It’s not just that the 16-year-old Matthew Davidson writes his own music, a considerably rare thing among blues prodigies. And it’s not just that he deftly combines these rootsy leanings with towering pop hooks. It’s not just his boyish good looks, either. It’s all of that, as Davidson crafts a sophomore project that is as intriguing as it is offbeat. In the end, Cross My Heart is both a blues record that often moves far afield from the blues, and a pop record with real soul.
And it works, principally because of the endless approachability that Davidson brings to things. “Read My Mind,” featuring producer Jimmy Wooten on bass, provides an early example of how Davidson combines these two seemingly disparate aesthetics. Keying on a relationship narrative that plays out in every young relationship, Davidson effortlessly transitions from a power pop-influenced verse into a scalding roots-focused solo.
The road that brought Davidson to this place, even as his classmates are likely still more concerned with first cars and prom, begins early on. Very early on, in fact: The Louisiana native picked up his first guitar at the tender age of three. By 2007, he was winning the Guitar Showdown run by James Burton, former sideman with Elvis Presley. By 2010, Davidson was leading his own band into venues and festivals from the New Orleans Jazz and Heritage Festival to the Dallas House of Blues. He’s subsequently earned the New Generation Award from the Robert Johnson Foundation, and was featured last fall in Guitar Center magazine.
At the same time, though, Davidson remains firmly rooted in his own time. And that’s what gives Cross My Heart its unforgettable spark: “Heartbreaker,” for instance, combines an atmospheric, almost orchestral, keyboard counterpoint with a lyric that sweetly conveys this heartbreaking, very modern lonesomeness. Davidson might rip off a blast of Delta-sparked guitar, but he quickly returns for a soaring vocal chorus that would have fit right in on every radio-ready hit from the Beach Boys to the Raspberries to the 1990s boy-band revival groups.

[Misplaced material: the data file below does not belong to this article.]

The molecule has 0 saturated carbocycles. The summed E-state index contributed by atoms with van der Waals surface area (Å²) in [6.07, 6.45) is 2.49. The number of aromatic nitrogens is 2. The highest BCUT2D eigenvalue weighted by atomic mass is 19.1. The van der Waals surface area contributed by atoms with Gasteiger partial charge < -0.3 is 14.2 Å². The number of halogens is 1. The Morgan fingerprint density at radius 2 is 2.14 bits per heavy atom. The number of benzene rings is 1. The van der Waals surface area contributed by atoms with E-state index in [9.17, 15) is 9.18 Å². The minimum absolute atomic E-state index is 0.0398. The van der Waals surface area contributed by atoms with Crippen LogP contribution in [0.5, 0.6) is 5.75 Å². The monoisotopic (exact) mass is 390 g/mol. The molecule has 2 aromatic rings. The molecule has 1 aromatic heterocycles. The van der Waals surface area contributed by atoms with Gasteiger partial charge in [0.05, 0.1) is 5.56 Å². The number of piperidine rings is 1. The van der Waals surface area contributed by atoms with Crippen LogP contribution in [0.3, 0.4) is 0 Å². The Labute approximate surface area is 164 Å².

Meanwhile, “One More Beautiful Thing” is a thrilling moment best described as shotgun-shack power pop, with Kyle McClanahan and Gary Walton on drums and keyboards respectively. (Walton co-wrote this track, as well as “Diamond Ring” and “Heartbreaker.”) When Davidson returns to his instrument for a solo, it’s with the fiery, deeply assured determination.
Lest Davidson be tagged as a popstar simply masquerading as a blues guy, however, Cross My Heart is actually centered by a tough cut called “Diamand Ring,” again featuring McClanahan and Walton. Davison can be heard through unleashing a series of teeth-splintering asides that would have brought a twinkle to the late Stevie Ray Vaughan’s eyes. To be fair, though, even here Davidson’s unerring eye for the approachable guides the song into mainstream waters – making the opportunities for crossover success on Cross My Heart seemingly limitless.
He finally gets down to the nitty and to the gritty, however, on the album-closing “Overseas” – the deepest Davidson digs into both heartbreak and a dangerous urban-blues grind. Anyone who questions this teen’s ability to find the requisite pain, and the requisite passion, to play the blues is directed to this scalding entreaty.
That said, it’s refreshing to know there’s more – in fact, much more – to Cross My Heart, and to Davison.